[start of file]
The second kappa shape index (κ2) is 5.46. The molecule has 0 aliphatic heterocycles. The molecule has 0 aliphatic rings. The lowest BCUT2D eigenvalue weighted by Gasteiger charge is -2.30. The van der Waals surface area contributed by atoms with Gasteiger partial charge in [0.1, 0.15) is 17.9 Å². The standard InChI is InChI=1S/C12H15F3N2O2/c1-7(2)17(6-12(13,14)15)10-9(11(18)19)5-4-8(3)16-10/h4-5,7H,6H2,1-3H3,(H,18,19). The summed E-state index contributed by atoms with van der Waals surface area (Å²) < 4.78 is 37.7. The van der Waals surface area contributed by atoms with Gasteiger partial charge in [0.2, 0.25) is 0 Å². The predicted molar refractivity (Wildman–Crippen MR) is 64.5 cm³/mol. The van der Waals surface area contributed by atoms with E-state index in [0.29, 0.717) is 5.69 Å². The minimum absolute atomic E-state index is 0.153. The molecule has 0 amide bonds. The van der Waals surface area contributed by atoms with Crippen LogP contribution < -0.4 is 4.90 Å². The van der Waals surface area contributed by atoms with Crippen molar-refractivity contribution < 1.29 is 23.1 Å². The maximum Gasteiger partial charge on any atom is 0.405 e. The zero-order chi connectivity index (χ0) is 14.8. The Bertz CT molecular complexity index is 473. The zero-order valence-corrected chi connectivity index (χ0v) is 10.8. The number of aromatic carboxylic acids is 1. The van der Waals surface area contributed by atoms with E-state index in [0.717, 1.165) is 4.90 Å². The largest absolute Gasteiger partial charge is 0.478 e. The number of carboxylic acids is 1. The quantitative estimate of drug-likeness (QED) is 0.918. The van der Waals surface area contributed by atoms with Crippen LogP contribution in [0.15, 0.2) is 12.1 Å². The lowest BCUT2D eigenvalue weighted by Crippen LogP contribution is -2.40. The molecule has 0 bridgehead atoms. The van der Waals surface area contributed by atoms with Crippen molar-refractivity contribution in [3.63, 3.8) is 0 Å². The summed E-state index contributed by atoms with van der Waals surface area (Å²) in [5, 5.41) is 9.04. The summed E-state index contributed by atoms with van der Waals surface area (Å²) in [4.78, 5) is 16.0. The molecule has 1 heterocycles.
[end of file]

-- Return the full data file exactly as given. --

The second kappa shape index (κ2) is 5.46. The molecule has 0 aliphatic heterocycles. The molecule has 0 aliphatic rings. The lowest BCUT2D eigenvalue weighted by Gasteiger charge is -2.30. The van der Waals surface area contributed by atoms with Gasteiger partial charge in [0.1, 0.15) is 17.9 Å². The standard InChI is InChI=1S/C12H15F3N2O2/c1-7(2)17(6-12(13,14)15)10-9(11(18)19)5-4-8(3)16-10/h4-5,7H,6H2,1-3H3,(H,18,19). The summed E-state index contributed by atoms with van der Waals surface area (Å²) < 4.78 is 37.7. The van der Waals surface area contributed by atoms with Gasteiger partial charge in [0.2, 0.25) is 0 Å². The predicted molar refractivity (Wildman–Crippen MR) is 64.5 cm³/mol. The van der Waals surface area contributed by atoms with E-state index in [0.29, 0.717) is 5.69 Å². The minimum absolute atomic E-state index is 0.153. The molecule has 0 amide bonds. The van der Waals surface area contributed by atoms with Crippen LogP contribution < -0.4 is 4.90 Å². The van der Waals surface area contributed by atoms with Crippen molar-refractivity contribution < 1.29 is 23.1 Å². The maximum Gasteiger partial charge on any atom is 0.405 e. The zero-order chi connectivity index (χ0) is 14.8. The Bertz CT molecular complexity index is 473. The zero-order valence-corrected chi connectivity index (χ0v) is 10.8. The number of aromatic carboxylic acids is 1. The van der Waals surface area contributed by atoms with E-state index in [0.717, 1.165) is 4.90 Å². The largest absolute Gasteiger partial charge is 0.478 e. The number of carboxylic acids is 1. The quantitative estimate of drug-likeness (QED) is 0.918. The van der Waals surface area contributed by atoms with Crippen LogP contribution in [0.15, 0.2) is 12.1 Å². The lowest BCUT2D eigenvalue weighted by Crippen LogP contribution is -2.40. The molecule has 0 bridgehead atoms. The van der Waals surface area contributed by atoms with Crippen molar-refractivity contribution in [3.63, 3.8) is 0 Å². The summed E-state index contributed by atoms with van der Waals surface area (Å²) in [5, 5.41) is 9.04. The summed E-state index contributed by atoms with van der Waals surface area (Å²) in [4.78, 5) is 16.0. The molecule has 1 heterocycles.